“Time is important to the artist.” Thus reads Dominguez’s website; he’s quoting himself. Judging by his works, the artist must use his time wisely because he’s achieved something brilliant.

Many of Dominguez’s editorial works involve people in urban settings. The street scene is his dominant subject matter. In these scenes, his ability to capture the city in a single, telling moment takes us beyond the usual territory of the illustration and into something wider, like a painting. The city characters are at times done in meticulous detail, in which we gather their personalities and situations; at times in a sort of caricature that gives exaggeration to the scene; or crowd depictions where colors and patterns come out more than faces.

Norman Rockwell’s influence on Dominguez’s illustrations is by no means veiled, and Dominguez himself credits Rockwell as being his greatest inspiration. Departing from his Miami-influenced urban subject matter, Dominguez illustrates 50’s era children in overalls and flap-hats, and in one picture, a nun brings out a basket of oranges into a schoolyard. Adults are often missing from the picture or placed just outside of it--we see the bottom half of their bodies or merely their hands. In “Hunger”, a bunch of scalawag kids rush up to a plate of cookies held out by a mother. Each one of these works of narrative art conjures up a story, with a dynamic moment of action and intensity.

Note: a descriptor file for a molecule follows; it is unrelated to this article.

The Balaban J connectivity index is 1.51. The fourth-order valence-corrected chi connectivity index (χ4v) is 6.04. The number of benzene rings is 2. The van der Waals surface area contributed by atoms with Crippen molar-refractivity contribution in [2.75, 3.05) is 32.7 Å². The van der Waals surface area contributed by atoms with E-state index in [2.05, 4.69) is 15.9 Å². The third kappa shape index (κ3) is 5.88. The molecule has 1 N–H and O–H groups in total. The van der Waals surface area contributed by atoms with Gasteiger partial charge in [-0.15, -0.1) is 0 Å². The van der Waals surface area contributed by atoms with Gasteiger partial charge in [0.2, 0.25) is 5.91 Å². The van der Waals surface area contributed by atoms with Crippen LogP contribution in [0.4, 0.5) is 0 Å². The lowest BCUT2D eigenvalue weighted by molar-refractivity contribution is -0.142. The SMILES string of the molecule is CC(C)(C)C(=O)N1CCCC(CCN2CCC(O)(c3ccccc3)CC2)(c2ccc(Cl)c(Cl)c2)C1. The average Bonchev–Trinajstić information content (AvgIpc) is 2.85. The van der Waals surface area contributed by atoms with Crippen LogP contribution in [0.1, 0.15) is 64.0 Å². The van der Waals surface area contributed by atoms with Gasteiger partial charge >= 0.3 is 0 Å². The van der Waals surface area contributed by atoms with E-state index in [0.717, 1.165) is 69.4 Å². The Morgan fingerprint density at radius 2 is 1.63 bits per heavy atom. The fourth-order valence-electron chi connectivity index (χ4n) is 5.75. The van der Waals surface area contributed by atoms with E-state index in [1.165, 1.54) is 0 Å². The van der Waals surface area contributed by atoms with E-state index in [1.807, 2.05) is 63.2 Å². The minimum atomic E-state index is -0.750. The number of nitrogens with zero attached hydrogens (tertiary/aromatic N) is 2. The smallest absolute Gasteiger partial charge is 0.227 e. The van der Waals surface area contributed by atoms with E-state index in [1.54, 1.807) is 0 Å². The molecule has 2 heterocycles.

But my favorite Dominguez illustration evokes neither the urban “local-color” nor the Rockwell type portraits, but a very classical and exotic art. “Walking a Monk” is the perfect example of this original style I’m referring to (done with acrylic and graphite on illustration board).

I love the layout of the picture. It begins with the subtle background, the wide stone staircase, the tilted umbrella over the shoulder of the sauntering monk, and then the massive body of the spangled tiger. Using this layout, our eyes naturally follow the stairs down, we glimpse briefly at the face of the monk--and everything converges in the marvelous beast.

The movement is precise. The tiger’s midriff turns inward as its hind legs and lavish tail swing in the opposite direction. Notice the perfect placement of the tiger’s front leg extending forward. In fact, a fine balance of opposing angles hold the illustration together. The monk and the tiger look in opposite directions. The monk looks up into the top left-hand corner of the picture while the tiger looks down to the bottom right.